Our Quote of the Week stresses the importance of collaboration in ensuring the protection of our environment—and warns of the risks of not acting together on this life-and-death issue. Earth Day 2022 may have come and gone, but the protection of our environment remains one of the most urgent issues of our time.
In 1975, Sargent Shriver gave a public address in Novosibirsk, Russia, entitled Toward an International Ethic of Science. It is an address that we at SSPI return to again and again, because it demonstrates the importance Shriver places on collaboration, and of protecting the well-being of all human beings.
Using his typical combination of warmth and strength, Shriver asserts that to truly resolve the complex problems of the modern world, we must move beyond the notion "détente" (or easing of tensions between two countries, in this case, the US and the USSR) and to fully embrace a notion of “common existence”. In other words, we must move beyond our political differences to preserve the welfare of our people. He stresses: "Common existence recognizes that even coexistence by itself is not enough – that even though there are proper areas of competition, there are inescapable and increasing imperatives of cooperation."
Shriver’s description of the earth as vulnerable and self-contained is poignant, even, poetic: “[O]urs is indeed a ‘spaceship earth,’ a frail vehicle with finite resources of nourishment and regeneration, with no airlocks for anyone against another’s fouling of the atmosphere, no watertight compartments to prevent flooding from a polluted ocean; a world whose physical frontiers have been reached, and, in many ways, exceeded.”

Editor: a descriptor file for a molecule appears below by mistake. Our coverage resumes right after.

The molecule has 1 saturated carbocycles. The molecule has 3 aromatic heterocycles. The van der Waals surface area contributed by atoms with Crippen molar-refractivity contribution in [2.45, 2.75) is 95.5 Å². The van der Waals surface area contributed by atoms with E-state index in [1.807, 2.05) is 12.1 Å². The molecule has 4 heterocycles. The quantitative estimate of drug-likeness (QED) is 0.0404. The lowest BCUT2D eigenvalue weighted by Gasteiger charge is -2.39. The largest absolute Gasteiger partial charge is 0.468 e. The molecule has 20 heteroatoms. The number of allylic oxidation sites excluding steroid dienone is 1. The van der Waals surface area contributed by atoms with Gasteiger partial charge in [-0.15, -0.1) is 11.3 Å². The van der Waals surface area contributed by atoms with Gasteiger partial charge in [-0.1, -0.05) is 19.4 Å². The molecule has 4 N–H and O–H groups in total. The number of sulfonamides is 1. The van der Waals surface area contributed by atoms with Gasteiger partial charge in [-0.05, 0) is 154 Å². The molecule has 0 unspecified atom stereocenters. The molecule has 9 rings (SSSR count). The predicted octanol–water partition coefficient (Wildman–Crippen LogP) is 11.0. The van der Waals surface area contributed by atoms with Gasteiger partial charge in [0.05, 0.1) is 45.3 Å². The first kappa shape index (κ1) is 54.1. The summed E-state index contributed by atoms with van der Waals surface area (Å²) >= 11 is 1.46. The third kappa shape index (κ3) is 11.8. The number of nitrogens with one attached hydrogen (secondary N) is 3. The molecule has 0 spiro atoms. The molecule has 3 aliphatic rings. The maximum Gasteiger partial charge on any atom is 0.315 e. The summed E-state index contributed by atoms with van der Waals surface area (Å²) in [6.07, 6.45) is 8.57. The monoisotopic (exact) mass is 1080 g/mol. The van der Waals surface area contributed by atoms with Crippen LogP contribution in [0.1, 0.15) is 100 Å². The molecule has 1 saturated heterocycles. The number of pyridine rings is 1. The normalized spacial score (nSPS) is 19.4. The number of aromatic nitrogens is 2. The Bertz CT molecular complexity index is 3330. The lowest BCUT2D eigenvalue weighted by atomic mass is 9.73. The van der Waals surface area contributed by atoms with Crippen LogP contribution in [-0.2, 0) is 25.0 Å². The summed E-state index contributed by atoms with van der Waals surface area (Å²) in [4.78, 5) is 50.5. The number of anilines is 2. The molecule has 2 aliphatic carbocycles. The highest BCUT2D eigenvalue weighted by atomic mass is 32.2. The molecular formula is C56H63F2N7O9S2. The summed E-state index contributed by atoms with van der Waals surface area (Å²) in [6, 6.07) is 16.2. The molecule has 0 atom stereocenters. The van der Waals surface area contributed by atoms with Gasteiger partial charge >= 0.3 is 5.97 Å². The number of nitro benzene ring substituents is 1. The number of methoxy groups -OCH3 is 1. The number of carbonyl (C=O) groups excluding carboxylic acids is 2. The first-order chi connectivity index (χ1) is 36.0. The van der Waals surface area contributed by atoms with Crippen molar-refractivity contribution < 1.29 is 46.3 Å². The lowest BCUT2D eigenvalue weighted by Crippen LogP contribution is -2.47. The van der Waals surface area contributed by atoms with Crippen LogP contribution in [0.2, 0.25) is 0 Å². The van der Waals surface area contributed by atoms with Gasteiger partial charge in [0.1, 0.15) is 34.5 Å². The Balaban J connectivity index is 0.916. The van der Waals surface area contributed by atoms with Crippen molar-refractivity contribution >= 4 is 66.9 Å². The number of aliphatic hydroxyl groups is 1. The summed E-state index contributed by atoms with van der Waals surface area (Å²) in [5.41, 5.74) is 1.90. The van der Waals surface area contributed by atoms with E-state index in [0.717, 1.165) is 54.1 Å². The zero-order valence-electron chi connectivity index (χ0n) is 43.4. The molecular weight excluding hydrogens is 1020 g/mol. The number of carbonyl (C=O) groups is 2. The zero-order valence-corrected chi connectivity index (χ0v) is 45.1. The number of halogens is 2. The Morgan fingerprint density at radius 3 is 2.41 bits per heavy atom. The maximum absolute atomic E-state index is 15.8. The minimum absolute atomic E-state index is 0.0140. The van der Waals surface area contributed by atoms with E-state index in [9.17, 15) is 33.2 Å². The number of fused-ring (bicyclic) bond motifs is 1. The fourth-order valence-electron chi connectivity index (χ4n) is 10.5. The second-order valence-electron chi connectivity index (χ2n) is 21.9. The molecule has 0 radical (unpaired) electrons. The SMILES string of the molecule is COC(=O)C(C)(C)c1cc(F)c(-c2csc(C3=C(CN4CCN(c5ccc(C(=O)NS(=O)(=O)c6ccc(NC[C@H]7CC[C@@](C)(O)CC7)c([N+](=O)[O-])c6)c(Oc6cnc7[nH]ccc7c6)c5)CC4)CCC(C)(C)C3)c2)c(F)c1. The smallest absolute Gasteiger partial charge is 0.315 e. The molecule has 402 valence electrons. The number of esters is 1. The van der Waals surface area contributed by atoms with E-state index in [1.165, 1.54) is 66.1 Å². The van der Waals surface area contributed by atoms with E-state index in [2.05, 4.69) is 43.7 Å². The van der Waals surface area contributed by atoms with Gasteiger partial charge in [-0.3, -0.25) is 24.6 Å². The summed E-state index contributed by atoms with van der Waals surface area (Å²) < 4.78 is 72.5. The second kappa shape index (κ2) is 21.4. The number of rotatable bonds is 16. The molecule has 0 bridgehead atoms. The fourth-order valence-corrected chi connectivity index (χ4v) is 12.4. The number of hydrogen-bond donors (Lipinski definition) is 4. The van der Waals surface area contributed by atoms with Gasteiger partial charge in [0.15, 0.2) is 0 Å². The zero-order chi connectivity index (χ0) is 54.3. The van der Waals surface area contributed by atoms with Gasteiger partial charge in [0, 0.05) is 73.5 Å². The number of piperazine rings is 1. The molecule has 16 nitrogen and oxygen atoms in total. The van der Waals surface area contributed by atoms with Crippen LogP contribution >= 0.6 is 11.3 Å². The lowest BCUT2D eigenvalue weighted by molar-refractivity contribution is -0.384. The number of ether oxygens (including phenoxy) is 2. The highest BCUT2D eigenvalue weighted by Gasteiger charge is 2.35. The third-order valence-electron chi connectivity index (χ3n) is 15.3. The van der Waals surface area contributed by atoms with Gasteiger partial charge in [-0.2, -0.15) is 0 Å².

It is notable that Shriver speaks about science and the environment in ways that seem remarkably prescient today, particularly in his inclusion of what he refers to as “inadvertent weather modification from all sources,” or what we would refer to today as climate change. Among other things, his words underline the fact the risks of human-induced climate change have been, in fact, known for a very long time.
The health, safety, and well-being of populations around the world, particularly those who are already most vulnerable to poverty and conflict, rely on our collaboration and collective action. As the planet continues to warm, we will face increasing food shortages, more severe weather events, dirtier air, higher mortality and extinction rates, rising sea levels, and increasing acid levels in our oceans.
It is vital to remember that, whatever differences and ongoing competition there may be between us as nations, there is no way to diminish the threats posed by climate change and by the pollution of our air, land, and water, unless we work together. As a species, we currently hold the power to save or destroy millions of lives. Operating in isolation, escalating conflicts rather than defusing them, will only increase the likelihood of mutually-assured destruction. This is not a path we must follow.
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